Tim Walker & The Imagination I Wish I Had.

Since the moment I knew I was coming to London, I knew I had to go see Tim Walker: Story Teller at Somerset House.  One of the most inventive and darkly imaginative fashion photographers ever, this collection of his work and props creates less of a story and more of a testament to what a powerful creative force this man truly is.  It is quite an extensive exhibit and one that you really want to take the time to properly explore.

Actresses, models and designers are seen in fantastical ways...capturing fantastical moments that are the pure imagination of Tim Walker.  A huge swan shaped boat, a room full of sand, a band of oversized insects, a skeleton that hovers over top of you as you walk through and a massive baby doll are all features that you see in reality and as they are captured on film.  It's like walking through a Gothic fairy-tale both in story and reality.

There is a juxtaposition between the light, airiness of the space in which the exhibit is held and the usage of white frames which make all the colors jump off the page, with the dark, eerie themes illustrated in the work.  It all seems other worldly and pushes the fashion itself to be as much a prop as the rest of the items in the frame.  Perfectly put in a review by The Independent, 'It's a world where magic exists and, though darkness threatens, it is never ugly.  Beauty rules here, because it is fashion, after all'.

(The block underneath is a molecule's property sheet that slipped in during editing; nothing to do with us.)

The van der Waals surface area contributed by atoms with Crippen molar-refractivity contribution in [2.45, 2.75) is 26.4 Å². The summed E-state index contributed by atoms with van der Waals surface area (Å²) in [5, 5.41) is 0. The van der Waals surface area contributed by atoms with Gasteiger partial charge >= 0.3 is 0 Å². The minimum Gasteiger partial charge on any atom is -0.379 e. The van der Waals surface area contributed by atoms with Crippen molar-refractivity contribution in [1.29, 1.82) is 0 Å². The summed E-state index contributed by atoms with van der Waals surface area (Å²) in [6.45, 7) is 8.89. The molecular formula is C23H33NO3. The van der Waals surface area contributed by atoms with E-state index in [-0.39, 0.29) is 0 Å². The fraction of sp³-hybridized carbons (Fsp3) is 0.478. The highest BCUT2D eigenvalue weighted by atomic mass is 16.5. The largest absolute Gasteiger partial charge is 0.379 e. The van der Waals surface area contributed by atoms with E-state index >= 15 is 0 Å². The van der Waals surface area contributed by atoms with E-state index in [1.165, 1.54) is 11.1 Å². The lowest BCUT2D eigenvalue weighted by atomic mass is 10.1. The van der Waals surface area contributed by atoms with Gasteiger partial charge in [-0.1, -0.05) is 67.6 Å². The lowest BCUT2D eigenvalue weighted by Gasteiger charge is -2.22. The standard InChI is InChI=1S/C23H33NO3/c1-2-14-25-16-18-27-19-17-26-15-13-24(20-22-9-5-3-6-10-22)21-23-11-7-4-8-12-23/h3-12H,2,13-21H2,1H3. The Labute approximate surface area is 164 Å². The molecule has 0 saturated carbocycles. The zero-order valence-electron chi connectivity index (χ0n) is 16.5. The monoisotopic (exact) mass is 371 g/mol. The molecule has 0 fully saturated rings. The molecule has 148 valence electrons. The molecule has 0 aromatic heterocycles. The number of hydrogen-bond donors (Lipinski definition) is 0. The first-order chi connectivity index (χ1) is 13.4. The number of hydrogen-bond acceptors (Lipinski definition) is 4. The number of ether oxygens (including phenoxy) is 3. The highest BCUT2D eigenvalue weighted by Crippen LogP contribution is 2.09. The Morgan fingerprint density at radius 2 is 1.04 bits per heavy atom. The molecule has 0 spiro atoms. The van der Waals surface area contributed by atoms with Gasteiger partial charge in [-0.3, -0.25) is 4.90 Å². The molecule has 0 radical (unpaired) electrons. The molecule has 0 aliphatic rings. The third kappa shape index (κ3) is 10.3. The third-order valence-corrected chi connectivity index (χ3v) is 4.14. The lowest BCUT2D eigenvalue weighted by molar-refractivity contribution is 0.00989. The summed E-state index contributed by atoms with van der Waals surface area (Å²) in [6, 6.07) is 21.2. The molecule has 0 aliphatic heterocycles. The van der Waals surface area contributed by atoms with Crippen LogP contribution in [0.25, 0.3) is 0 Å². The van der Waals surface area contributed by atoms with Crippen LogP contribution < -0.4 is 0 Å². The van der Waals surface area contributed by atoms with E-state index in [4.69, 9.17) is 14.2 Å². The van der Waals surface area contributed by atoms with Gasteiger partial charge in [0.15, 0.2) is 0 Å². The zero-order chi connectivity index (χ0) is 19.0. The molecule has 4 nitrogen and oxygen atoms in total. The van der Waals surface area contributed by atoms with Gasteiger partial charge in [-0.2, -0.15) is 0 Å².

What really struck me was the way that Tim Walker addresses the usage of the camera itself and the magic that seems to happen when he is the photographer.  The camera, to him, is just a box that holds that moment in time.  What he is doing is simply capturing a moment that is unfolding in front of him.  He isn't the director...he is the humble servant of his creation.  And even deeper, he speaks of a photograph capturing something that will never happen again.  The frame will never look exactly as it just did and there is the ability to become immediately sentimental for the past as soon as that single image has been captured.

Great news.  There is a book documenting the exhibit.  And Christmas is coming up.  (That is a pretty major nudge.)  The exhibit runs until the end of January, get more information here.

(All images c/o Style Bubble)